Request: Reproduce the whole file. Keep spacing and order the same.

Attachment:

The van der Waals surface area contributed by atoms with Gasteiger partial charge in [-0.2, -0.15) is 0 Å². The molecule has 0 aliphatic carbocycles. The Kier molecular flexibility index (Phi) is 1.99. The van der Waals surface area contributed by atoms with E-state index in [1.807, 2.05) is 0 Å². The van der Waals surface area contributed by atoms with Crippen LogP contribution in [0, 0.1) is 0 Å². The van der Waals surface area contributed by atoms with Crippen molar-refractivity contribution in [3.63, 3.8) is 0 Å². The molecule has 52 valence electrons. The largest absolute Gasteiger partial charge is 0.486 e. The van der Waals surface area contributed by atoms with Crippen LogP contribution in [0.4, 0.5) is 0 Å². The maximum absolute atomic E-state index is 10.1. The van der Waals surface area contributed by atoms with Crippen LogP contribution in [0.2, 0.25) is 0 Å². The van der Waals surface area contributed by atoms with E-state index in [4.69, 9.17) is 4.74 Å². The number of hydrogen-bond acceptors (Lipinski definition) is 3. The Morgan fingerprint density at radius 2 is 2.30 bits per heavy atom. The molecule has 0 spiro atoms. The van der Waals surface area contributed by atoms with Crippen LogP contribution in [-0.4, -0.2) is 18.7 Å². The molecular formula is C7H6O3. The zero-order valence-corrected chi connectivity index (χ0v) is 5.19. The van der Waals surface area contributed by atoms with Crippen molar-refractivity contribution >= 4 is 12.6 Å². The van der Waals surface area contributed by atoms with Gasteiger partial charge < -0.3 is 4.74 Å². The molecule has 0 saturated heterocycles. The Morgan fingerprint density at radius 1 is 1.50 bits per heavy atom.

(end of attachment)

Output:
The van der Waals surface area contributed by atoms with Gasteiger partial charge in [-0.2, -0.15) is 0 Å². The molecule has 0 aliphatic carbocycles. The Kier molecular flexibility index (Phi) is 1.99. The van der Waals surface area contributed by atoms with E-state index in [1.807, 2.05) is 0 Å². The van der Waals surface area contributed by atoms with Crippen LogP contribution in [0, 0.1) is 0 Å². The van der Waals surface area contributed by atoms with Crippen molar-refractivity contribution in [3.63, 3.8) is 0 Å². The molecule has 52 valence electrons. The largest absolute Gasteiger partial charge is 0.486 e. The van der Waals surface area contributed by atoms with Crippen LogP contribution in [0.4, 0.5) is 0 Å². The maximum absolute atomic E-state index is 10.1. The van der Waals surface area contributed by atoms with Crippen LogP contribution in [0.2, 0.25) is 0 Å². The van der Waals surface area contributed by atoms with E-state index in [4.69, 9.17) is 4.74 Å². The number of hydrogen-bond acceptors (Lipinski definition) is 3. The Morgan fingerprint density at radius 2 is 2.30 bits per heavy atom. The molecule has 0 spiro atoms. The van der Waals surface area contributed by atoms with Crippen LogP contribution in [-0.4, -0.2) is 18.7 Å². The molecular formula is C7H6O3. The zero-order valence-corrected chi connectivity index (χ0v) is 5.19. The van der Waals surface area contributed by atoms with Crippen molar-refractivity contribution >= 4 is 12.6 Å². The van der Waals surface area contributed by atoms with Gasteiger partial charge < -0.3 is 4.74 Å². The molecule has 0 saturated heterocycles. The Morgan fingerprint density at radius 1 is 1.50 bits per heavy atom.